The President, the Black Panthers, and the Coming Racial Explosion

Truth is trampled in the street and judgment is turned around backward.

Nothing inflames anger like perceived or real injustice. Throw in the tinder of a deteriorating economy in which millions of people are losing their homes and their jobs, and the situation can become extremely ignitable.

This was the firebox that the city of Oakland found itself in on July 8. Around 2:30 p.m., word leaked that the verdict in the Johannes Mehserle murder trial would be read at 4 p.m. The news set off a mass exodus of residents—just short of a panic.

Community organizers and other activists had been out in full force, agitating and instigating. “We are outraged,” said the National Association for the Advancement of Colored People.

Residents knew what was coming. They flooded the downtown streets trying to get out of the city center. Trains were jammed; the interstates filled up. At the Federal Building, loudspeakers warned workers to head home. Companies sent out internal e-mails advising the same.

Some businesses had already taken the precaution of boarding up windows. The sign on one store read: “Do not destroy. Black owned. Black owned.” Fortunately for the owners, it was spared.

After the jury verdict was read—convicting white police officer Johannes Mehserle of involuntary manslaughter and not second-degree murder—sporadic rioting broke out, just as predicted, and despite pleas from the black victim’s family for people to maintain calm. By the evening hours, police had lost control of the angry protesters. Barricades were breached, and a mob of around 200 sought justice by looting jewelry and clothing stores, damaging property, setting fires and spray painting messages on buildings. Early reports said that up to 100 people were arrested.

It was clear that many non-white people feel the justice system is racially biased against them—that black people cannot get justice—that the law does not protect them.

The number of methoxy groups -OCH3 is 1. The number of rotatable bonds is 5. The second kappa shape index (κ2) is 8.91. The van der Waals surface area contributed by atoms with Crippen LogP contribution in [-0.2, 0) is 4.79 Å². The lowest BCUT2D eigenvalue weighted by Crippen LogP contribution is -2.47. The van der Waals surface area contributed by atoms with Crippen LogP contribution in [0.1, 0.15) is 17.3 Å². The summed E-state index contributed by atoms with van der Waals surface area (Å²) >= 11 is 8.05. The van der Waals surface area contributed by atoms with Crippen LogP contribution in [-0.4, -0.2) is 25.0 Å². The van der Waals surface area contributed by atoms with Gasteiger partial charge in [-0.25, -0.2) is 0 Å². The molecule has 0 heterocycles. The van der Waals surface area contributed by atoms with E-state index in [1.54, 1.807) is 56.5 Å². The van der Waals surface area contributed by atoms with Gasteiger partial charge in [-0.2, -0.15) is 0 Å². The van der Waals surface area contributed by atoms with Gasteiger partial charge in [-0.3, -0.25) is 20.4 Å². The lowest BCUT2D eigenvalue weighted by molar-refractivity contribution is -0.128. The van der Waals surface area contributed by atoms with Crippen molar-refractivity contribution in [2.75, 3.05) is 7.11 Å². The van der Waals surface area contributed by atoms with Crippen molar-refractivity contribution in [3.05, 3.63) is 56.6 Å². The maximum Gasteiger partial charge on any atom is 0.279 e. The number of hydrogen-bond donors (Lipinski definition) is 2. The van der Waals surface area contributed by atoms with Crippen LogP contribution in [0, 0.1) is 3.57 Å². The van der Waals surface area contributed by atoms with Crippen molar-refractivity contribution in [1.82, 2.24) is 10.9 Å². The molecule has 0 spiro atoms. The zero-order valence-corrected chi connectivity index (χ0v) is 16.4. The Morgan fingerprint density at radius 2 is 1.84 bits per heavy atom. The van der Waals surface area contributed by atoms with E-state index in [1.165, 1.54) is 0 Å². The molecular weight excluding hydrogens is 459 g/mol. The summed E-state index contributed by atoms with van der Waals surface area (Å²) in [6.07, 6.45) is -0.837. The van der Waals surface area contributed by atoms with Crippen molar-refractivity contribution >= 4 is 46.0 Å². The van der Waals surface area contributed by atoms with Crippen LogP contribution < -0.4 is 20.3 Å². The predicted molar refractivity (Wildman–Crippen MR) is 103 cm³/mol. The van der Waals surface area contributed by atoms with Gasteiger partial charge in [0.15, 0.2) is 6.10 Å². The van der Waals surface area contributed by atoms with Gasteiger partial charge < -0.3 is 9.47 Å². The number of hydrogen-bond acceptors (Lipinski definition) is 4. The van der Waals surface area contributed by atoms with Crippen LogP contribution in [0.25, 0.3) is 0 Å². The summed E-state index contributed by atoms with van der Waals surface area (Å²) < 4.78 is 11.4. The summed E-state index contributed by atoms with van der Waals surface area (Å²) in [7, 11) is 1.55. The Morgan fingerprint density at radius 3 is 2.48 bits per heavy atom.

Racially Motivated Appointments?

This is a view that President Obama became intimately familiar with from his time as a community organizer in Chicago, and from his close association with racially charged preacher Jeremiah Wright. And it seems he is trying to fix it.

He began by nominating Judge Sonia Sotomayor to the U.S. Supreme Court. Judge Sotomayor controversially believes that when determining what a crime is, and the penalty for it, a judge should take into consideration the race and cultural background of the offender. She became famous for her remark: “I would hope that a wise Latina woman with the richness of her experiences would more often than not reach a better conclusion than a white male who hasn’t lived that life.”

Unfortunately, President Obama’s fix will only make matters worse.

Following the Mehserle verdict, the U.S. Justice Department, under Attorney General Eric Holder, said it will review the case to see if it can find a way to prosecute Johannes Mehserle under federal jurisdiction for civil rights violations. Holder is America’s first black attorney general, and was also appointed by President Obama. Holder’s decision to investigate the case normally might not have drawn much scrutiny, except for the fact that he, like President Obama, has been very vocal about America’s racial problems.

In a speech commemorating Black History Month, he said America was a nation of “cowards” when it came to race problems—and that essentially the majority of Americans were mild racists. “I think we have an obligation. We have to continue the fight of all the people who I mentioned in my speech [non-whites] to really kind of ultimately get this nation to the place where I think it can and should be.”

Holder’s Justice Department is currently under scrutiny for another high-profile race-based case—and for its purported belief/policy that racism is almost exclusively a white people’s problem.

Black Panthers

In early July, Justice Department whistle-blower J. Christian Adams leveled accusations that Obama officials, including Holder, believe “civil rights law should not be enforced in a race-neutral manner and should never be enforced against blacks or other national minorities.”

As one example, Adams cited a Justice Department decision to drop a case against the black supremacist hate group, the New Black Panther Party. This is the group whose leader believes if “you want freedom, you gonna have to kill some crackers. You gonna have to kill some of their babies.” For our readers unfamiliar with this racial slur, “crackers” is a pejorative for white people.

In the case in question, New Black Panther Party members were videotaped intimidating voters during the 2008 U.S. presidential election. One member dressed in military garb waved a metal rod around while shouting profanities and racial slurs at voters, causing some to leave.